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Toronto goaltender James Reimer #34 has given Maple Leafs fans renewed hope. (Photo by Christian Petersen/Getty Images) (Christian Petersen/2011 Getty Images)
Toronto goaltender James Reimer #34 has given Maple Leafs fans renewed hope. (Photo by Christian Petersen/Getty Images) (Christian Petersen/2011 Getty Images)

Leafs Beat

The 'miracle' from 'the middle of nowhere' Add to ...

James Reimer calls his road to the NHL "a miracle."

And as the 22-year-old Toronto Maple Leafs rookie begins to lay out just how he got from a tiny Mennonite town of 150 people in rural Manitoba to a starring role hockey's biggest market, it's hard not to agree.

The road from there to here began with a church team playing in a small tournament in Steinbach, Man. It was there that Ray Petkau happened to be put on a team with Reimer, and the fledgling agent couldn't believe just how good this youngster was.

He decided to find out more.

"I've never recruited a player at that age," Petkau said. "I was more curious than anything. People were saying he's only 13 and I didn't really believe it.

"I thought, well, if nothing else, I know a lot of scouts in the WHL and I was just going to tip them off that this kid playing in the middle of nowhere, you've got to keep an eye on him."

The middle of nowhere, in this case, is Morweena, Man., two hours north of Winnipeg and about as off the beaten path as you can get when it comes to the NHL.

Reimer's parents were floored when an agent came knocking on their door, as their son hadn't even played organized hockey until age 12, after years of family friends persuading them that it wasn't such a bad idea.

"My parents just weren't keen on putting me into a situation where I might go astray or whatever," Reimer said.

When scouts finally saw him, two years later in a tournament, he had had no coaching, little experience and was a long shot to ever play even at the junior level.

"I got scouted playing one game," Reimer said. "We lost 6-0, but they must have had 700 shots. The scouts had no idea who I was, they'd never heard of me before, but one guy saw me play that game and drafted me. Just based on the one game."

That lone scout was Carter Sears, then the director of player personnel for the powerhouse Red Deer Rebels, and he liked what he saw - even if others thought he was nuts.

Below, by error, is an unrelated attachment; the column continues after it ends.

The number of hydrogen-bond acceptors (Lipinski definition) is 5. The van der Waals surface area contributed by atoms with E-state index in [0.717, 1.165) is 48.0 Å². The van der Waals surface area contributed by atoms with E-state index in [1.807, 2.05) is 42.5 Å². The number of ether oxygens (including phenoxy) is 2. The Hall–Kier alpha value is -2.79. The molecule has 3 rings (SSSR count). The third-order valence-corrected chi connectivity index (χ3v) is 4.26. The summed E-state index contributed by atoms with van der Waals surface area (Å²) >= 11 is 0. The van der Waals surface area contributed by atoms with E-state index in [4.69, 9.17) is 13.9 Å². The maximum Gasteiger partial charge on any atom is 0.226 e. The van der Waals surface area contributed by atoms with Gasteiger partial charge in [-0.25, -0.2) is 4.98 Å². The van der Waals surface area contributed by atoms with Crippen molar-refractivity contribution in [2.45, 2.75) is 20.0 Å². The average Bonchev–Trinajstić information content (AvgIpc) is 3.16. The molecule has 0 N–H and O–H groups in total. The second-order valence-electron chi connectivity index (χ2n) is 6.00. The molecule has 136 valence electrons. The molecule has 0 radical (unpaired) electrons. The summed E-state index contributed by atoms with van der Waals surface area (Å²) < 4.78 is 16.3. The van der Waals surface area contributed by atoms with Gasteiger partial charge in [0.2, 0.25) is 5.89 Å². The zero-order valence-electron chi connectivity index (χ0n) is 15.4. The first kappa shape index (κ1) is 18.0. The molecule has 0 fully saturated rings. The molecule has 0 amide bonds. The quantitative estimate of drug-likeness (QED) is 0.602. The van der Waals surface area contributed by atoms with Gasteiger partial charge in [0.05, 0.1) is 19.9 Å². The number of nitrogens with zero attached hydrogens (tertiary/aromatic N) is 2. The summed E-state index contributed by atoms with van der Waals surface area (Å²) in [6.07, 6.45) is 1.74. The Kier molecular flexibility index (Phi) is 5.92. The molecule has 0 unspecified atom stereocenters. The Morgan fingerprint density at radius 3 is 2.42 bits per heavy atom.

"I called some of my scouts over and said 'We're taking this kid,' " Sears said. Reimer was a flop at his first Rebels training camp, and general manager and coach Brent Sutter - now the coach of the Calgary Flames - wanted no part of the "unique" prospect his man had dug up 1,300 kilometres away.

Sutter wanted Reimer cut, but Sears persisted, fighting an ongoing battle that ultimately ended with him leaving the team altogether.

The scout stayed in the picture, however, keeping an eye on Reimer when he finally made the team and encouraging him even as Red Deer sat mired at the bottom of the standings.

"He's a big reason why I'm here," Reimer said.

Despite his poor record with the Rebels, he caught the eye of the Leafs scouts, and then GM John Ferguson made the goalie he remembers as "somewhat raw" their fourth-round pick, 99th overall in 2006. Sears said he always believed Reimer could blossom into more than what he at first appeared to be.

"He had no coaching, no mentorship, no training like young goalies get today," Sears said. "Just because of where he was from. But James Reimer is a special kid."

After two more years with the Rebels, Reimer won a championship in the ECHL in his first pro season and then joined the Leafs farm team full-time beginning in 2009-10.

His rise since that point has been meteoric, and he will start for the Leafs on Saturday against last season's Vezina Trophy winner in Buffalo Sabres goaltender Ryan Miller.

Those who have gotten to know Reimer along the way say they could see this coming.

"I'm not surprised in the least to tell you the truth," said Jared Bednar, who coached Reimer with the South Carolina Stingrays when he was the ECHL's postseason most valuable player. "When you bring that type of work ethic with the talent that he has, it doesn't surprise me at all that he's doing so well."

Petkau still just remembers the 13-year-old kid that wouldn't let a puck past him in that church tournament only nine years ago.

"I just saw the fire in his eyes," Petkau said. "He did everything to stop the puck."

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